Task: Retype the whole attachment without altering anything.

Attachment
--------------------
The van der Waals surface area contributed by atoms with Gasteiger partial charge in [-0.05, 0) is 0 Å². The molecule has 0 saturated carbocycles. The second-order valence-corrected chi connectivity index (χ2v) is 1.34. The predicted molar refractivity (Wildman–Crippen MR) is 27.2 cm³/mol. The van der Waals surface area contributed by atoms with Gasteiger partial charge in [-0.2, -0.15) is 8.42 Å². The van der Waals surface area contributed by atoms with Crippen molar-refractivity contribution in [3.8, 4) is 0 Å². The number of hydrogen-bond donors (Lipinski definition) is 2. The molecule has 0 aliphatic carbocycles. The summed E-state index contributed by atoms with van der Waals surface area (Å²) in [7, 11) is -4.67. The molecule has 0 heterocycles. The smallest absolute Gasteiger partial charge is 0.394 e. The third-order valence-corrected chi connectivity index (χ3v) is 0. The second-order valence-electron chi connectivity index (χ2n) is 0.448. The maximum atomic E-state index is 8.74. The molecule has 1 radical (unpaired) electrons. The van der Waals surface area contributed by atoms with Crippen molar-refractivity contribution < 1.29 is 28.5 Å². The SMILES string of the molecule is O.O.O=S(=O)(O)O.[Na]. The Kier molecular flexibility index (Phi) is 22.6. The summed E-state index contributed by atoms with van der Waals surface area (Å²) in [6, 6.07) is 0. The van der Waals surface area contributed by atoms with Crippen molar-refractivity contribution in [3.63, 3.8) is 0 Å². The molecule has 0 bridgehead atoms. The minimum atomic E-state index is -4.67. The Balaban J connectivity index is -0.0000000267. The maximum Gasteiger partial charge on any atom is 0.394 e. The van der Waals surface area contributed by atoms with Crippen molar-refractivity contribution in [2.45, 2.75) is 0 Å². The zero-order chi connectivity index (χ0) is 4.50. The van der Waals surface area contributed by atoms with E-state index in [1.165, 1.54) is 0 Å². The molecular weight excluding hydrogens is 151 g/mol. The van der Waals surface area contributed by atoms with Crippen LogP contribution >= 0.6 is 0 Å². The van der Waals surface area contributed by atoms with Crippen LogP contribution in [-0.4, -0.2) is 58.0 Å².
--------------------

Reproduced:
The van der Waals surface area contributed by atoms with Gasteiger partial charge in [-0.05, 0) is 0 Å². The molecule has 0 saturated carbocycles. The second-order valence-corrected chi connectivity index (χ2v) is 1.34. The predicted molar refractivity (Wildman–Crippen MR) is 27.2 cm³/mol. The van der Waals surface area contributed by atoms with Gasteiger partial charge in [-0.2, -0.15) is 8.42 Å². The van der Waals surface area contributed by atoms with Crippen molar-refractivity contribution in [3.8, 4) is 0 Å². The number of hydrogen-bond donors (Lipinski definition) is 2. The molecule has 0 aliphatic carbocycles. The summed E-state index contributed by atoms with van der Waals surface area (Å²) in [7, 11) is -4.67. The molecule has 0 heterocycles. The smallest absolute Gasteiger partial charge is 0.394 e. The third-order valence-corrected chi connectivity index (χ3v) is 0. The second-order valence-electron chi connectivity index (χ2n) is 0.448. The maximum atomic E-state index is 8.74. The molecule has 1 radical (unpaired) electrons. The van der Waals surface area contributed by atoms with Crippen molar-refractivity contribution < 1.29 is 28.5 Å². The SMILES string of the molecule is O.O.O=S(=O)(O)O.[Na]. The Kier molecular flexibility index (Phi) is 22.6. The summed E-state index contributed by atoms with van der Waals surface area (Å²) in [6, 6.07) is 0. The van der Waals surface area contributed by atoms with Crippen molar-refractivity contribution in [3.63, 3.8) is 0 Å². The molecule has 0 bridgehead atoms. The minimum atomic E-state index is -4.67. The Balaban J connectivity index is -0.0000000267. The maximum Gasteiger partial charge on any atom is 0.394 e. The van der Waals surface area contributed by atoms with Crippen molar-refractivity contribution in [2.45, 2.75) is 0 Å². The zero-order chi connectivity index (χ0) is 4.50. The van der Waals surface area contributed by atoms with E-state index in [1.165, 1.54) is 0 Å². The molecular weight excluding hydrogens is 151 g/mol. The van der Waals surface area contributed by atoms with Crippen LogP contribution >= 0.6 is 0 Å². The van der Waals surface area contributed by atoms with Crippen LogP contribution in [-0.4, -0.2) is 58.0 Å².